That was in 2011, and now it's 2018. Has my opinion on Innsbruck changed? I would say yes. I'm more mature now and if I went back, I would better appreciate what I was seeing. As I've gotten older, I've been less impressed by the massive buildings and more enthralled by the history that created them.
When it comes to Saskatchewan, your next adventure can be around any corner. As you venture off the main highways, signage is scarce and directions such as "if you've passed the gate with the buffalo skulls, you've gone too far" are all too common. Communities grow smaller, people grow warmer and the list of things on your Saskatchewan Bucket List seems to only get longer.
My adventure to Leader started a few months ago when Christine over at Cruisin' Christine shared a list of Leader bus tours on Facebook. Some of the tours were in June, but one was in September. The September tour caught my eye because it was a two-day tour and I had to ask myself what we would do for two days in Leader. Leader has a three digit population, so I was perplexed on what the tour would comprise.
I was so perplexed that I decided contacted Leader Tourism and booked the tour to find out.
Imagine the bustling streets of New York, then times it by ten. Add a dash of Chinese culture, a wallop of nature and half dozen fish balls that don’t actually contain any fish, and you have the beautiful city that is Hong Kong.
At 7.2 million people, Hong Kong is a dynamic city with an incredible history, towering skyscrapers and a unique mix of English and Chinese that can’t be found anywhere else in the world. While Hong Kong has existed for a millennium, it was officially founded in 1842 to solidify a truce between Great Britain and the Qing dynasty of China during the First Opium War. A decade after the British took control of Hong Kong, the Black Death swept into China, killing hundreds of thousands of people. It would remain part of Hong Kong’s life for a century.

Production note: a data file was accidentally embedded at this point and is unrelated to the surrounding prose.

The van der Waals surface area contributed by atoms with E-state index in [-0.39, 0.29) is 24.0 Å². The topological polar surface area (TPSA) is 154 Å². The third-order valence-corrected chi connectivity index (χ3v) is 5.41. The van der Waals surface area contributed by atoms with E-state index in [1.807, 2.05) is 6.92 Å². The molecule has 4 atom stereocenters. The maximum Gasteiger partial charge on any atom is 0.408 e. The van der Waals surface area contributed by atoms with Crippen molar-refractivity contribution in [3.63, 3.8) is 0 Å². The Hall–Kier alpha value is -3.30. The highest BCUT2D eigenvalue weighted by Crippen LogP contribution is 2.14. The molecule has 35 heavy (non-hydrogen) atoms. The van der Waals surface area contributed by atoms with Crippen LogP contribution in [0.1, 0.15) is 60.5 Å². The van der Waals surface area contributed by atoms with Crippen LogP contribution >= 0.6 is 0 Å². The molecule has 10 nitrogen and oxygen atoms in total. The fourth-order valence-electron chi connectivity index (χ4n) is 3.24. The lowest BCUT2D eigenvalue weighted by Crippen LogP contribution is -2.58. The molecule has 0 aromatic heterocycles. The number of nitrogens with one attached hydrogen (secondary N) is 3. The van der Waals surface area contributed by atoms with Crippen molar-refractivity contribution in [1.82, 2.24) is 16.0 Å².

During World War II, Hong Kong was captured by the Japanese. For three years and eight months the British-Chinese culture of the city was destroyed, replaced with Japanese text, language and art. The booming city of 1.6 million people was slashed to only 600,000. Japanese occupation was incredibly harsh for the Hongkongese, being the darkest part of their history. Japan ceased occupation on August 6th, 1945, in response to the atomic bombing of Hiroshima and Nagasaki. For forty-two more years, Hong Kong was controlled by the British, with the reunification between Hong Kong and mainland China finally occurring in 1997.